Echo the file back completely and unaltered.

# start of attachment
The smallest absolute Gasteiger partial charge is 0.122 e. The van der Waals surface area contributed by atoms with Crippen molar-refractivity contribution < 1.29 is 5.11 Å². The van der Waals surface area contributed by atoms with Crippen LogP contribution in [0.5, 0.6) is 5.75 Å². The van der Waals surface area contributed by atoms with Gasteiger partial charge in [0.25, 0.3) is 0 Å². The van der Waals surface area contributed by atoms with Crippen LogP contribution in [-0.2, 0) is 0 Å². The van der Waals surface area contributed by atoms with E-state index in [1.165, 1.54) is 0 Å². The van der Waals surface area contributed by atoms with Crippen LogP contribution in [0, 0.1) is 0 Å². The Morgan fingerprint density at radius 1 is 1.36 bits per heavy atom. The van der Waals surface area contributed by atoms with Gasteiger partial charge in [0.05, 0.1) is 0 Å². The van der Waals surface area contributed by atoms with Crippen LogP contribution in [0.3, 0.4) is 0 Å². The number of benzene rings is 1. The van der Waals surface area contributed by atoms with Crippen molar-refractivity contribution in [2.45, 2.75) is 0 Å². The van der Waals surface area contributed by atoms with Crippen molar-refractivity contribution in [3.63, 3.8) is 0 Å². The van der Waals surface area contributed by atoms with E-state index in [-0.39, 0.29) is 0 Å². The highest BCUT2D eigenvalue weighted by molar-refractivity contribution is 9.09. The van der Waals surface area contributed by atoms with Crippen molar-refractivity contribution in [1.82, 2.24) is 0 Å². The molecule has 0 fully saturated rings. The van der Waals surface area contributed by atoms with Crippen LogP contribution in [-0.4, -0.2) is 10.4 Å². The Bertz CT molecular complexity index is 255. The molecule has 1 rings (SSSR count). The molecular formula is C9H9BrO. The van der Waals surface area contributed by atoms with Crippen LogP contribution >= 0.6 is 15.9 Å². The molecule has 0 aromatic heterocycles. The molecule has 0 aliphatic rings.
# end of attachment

The smallest absolute Gasteiger partial charge is 0.122 e. The van der Waals surface area contributed by atoms with Crippen molar-refractivity contribution < 1.29 is 5.11 Å². The van der Waals surface area contributed by atoms with Crippen LogP contribution in [0.5, 0.6) is 5.75 Å². The van der Waals surface area contributed by atoms with Gasteiger partial charge in [0.25, 0.3) is 0 Å². The van der Waals surface area contributed by atoms with Crippen LogP contribution in [-0.2, 0) is 0 Å². The van der Waals surface area contributed by atoms with E-state index in [1.165, 1.54) is 0 Å². The van der Waals surface area contributed by atoms with Crippen LogP contribution in [0, 0.1) is 0 Å². The Morgan fingerprint density at radius 1 is 1.36 bits per heavy atom. The van der Waals surface area contributed by atoms with Gasteiger partial charge in [0.05, 0.1) is 0 Å². The van der Waals surface area contributed by atoms with Crippen LogP contribution in [0.3, 0.4) is 0 Å². The number of benzene rings is 1. The van der Waals surface area contributed by atoms with Crippen molar-refractivity contribution in [2.45, 2.75) is 0 Å². The van der Waals surface area contributed by atoms with Crippen molar-refractivity contribution in [3.63, 3.8) is 0 Å². The van der Waals surface area contributed by atoms with E-state index in [-0.39, 0.29) is 0 Å². The highest BCUT2D eigenvalue weighted by molar-refractivity contribution is 9.09. The van der Waals surface area contributed by atoms with Crippen molar-refractivity contribution in [1.82, 2.24) is 0 Å². The molecule has 0 fully saturated rings. The van der Waals surface area contributed by atoms with Crippen LogP contribution in [-0.4, -0.2) is 10.4 Å². The Bertz CT molecular complexity index is 255. The molecule has 1 rings (SSSR count). The molecular formula is C9H9BrO. The van der Waals surface area contributed by atoms with Crippen LogP contribution >= 0.6 is 15.9 Å². The molecule has 0 aromatic heterocycles. The molecule has 0 aliphatic rings.